To bring an action for judicial review, it is a requirement that the right sought to be protected is not of a personal and individual nature but a public one enjoyed by the public at large. The "public" nature of the decision challenged is a condition precedent to the exercise of the courts' supervisory function. If the relationship is governed by private law (no matter how ineffective), then judicial review is unavailable. In disputes arising from the performance of contracts as in this case, it is then reasonable to look at the availability and effectiveness of contractual remedies. If these remedies were available and effective, the court would decline to exercise its judicial review discretion.


For example in Dudley Muslim Association v. Dudley Metropolitan Borough Council, [2015] EWCA Civ 1123, the parties disputed occupation of the land under which a mosque had been built. The respondent had offered the appellant a 99 year lease over land for construction of a mosque. One of the covenants required the development on the land to be completed "with all practicable speed and in any event within five years from the date hereof" and that if the development had not been completed within five years the lease would become null and void. The appellant submitted an application for planning permission to the respondent and at the same time asked for removal of the covenant about the time scale for development, because it needed to raise funds for the development. The Council turned down that request. The appellant decided to commit themselves to the purchase of the freehold despite the lack of planning permission and despite the respondent's refusal to concede any meaningful extension of the development timetable; and in the knowledge that the respondent's position was that it could not relax the covenants. A transfer of the freehold was executed. The appellant resubmitted the application for outline planning permission but it was rejected on the ground that the proposed use was contrary to the development plan.


The appellant lodged an administrative appeal and a public inquiry took place. By the time the proceedings were concluded the date for completion of the development had long since passed. The respondent recited the covenants in the transfer, stated that the development had not been completed and required the appellant to confirm that it would comply with its obligation to transfer the site. The appellant contended that the respondent was not entitled to enforce the covenant because the appellant had been prevented from complying with the said covenant by the respondent itself by refusing planning permission to the plaintiff. The plaintiffs argued they had an operative legitimate expectation that the permission would be granted and the respondent had breached that legitimate expectation. One of the issues was whether the appellant had a valid public law challenge to the respondent's claim to enforce its contractual rights. It was held that;

It is true that in a technical sense the Council is operating under statutory powers; but that is only because the Council can do nothing unless it is authorised by statute...... However, this case is not about the unilateral exercise by the Council of a statutory power; it is about the implementation of a commercial bargain. In substance, what we are dealing with is the enforcement of a contract willingly made by both parties with the aid of legal advice.... In my judgment, in the circumstances of this case, there is no public law defence available to the DMA based on legitimate expectation or a general appeal to abuse of power. If the DMA cannot assert a variation of the contract or a promissory estoppel, which they do not attempt to do, the contract is enforceable according to its terms.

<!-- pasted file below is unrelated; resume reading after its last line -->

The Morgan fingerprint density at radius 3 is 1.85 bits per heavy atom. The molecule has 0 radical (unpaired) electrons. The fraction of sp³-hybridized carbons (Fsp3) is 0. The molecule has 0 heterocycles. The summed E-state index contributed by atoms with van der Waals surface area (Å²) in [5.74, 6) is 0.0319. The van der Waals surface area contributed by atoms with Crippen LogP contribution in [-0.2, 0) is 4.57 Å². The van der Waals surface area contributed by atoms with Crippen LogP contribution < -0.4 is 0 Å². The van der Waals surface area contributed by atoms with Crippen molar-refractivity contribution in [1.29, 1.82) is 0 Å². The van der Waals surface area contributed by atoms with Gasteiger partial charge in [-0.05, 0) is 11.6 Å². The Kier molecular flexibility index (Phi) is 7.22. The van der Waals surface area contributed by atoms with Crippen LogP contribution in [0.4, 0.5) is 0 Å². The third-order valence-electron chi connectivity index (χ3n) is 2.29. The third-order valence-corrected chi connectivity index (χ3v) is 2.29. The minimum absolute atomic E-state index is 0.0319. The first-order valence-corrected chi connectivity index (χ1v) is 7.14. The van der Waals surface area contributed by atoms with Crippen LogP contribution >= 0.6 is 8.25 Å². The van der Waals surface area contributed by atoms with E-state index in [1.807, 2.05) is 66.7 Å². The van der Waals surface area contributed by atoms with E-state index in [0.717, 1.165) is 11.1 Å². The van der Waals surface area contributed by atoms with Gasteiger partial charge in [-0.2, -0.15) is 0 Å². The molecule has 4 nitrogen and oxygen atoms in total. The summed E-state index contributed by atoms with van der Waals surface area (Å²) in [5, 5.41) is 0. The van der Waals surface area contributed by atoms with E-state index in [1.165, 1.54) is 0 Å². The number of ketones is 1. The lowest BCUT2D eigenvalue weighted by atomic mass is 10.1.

In that case the court observed that a claim in public law would allow a challenge on the ground that the decision was taken in bad faith or for an improper motive. But otherwise the case would be governed by private law. In order to attract public law remedies, it would be necessary for the applicant for judicial review to establish, at the very least, a relevant and sufficient nexus between the aspect of the contractual situation of which complaint is made and an alleged unlawful exercise of relevant public law powers.


Similarly in Hampshire County Council v. Supportway Community Services Ltd [2006] EWCA Civ 1035, [2006] LGR 836, the parties had entered into a contract for the supply of housing related support services. Under the terms of the contract the Council was required to carry out a review of the services. The review was to be carried out in accordance with directions given by the Deputy Prime Minister under section 93 of The Local Government Act, 2000. Having carried out the review the Council concluded that Supportway was too expensive and terminated the contract. Supportway sought to challenge the Council's decision on public law principles. The court held that Supportway's remedies were confined to private law remedies. Their complaint was that the Council had not complied with the terms of the contract; and they were seeking to enforce compliance. Neuberger LJ pointed out at [37] that virtually any contract entered into by a local authority would involve performance of public administrative functions; and said at [38]: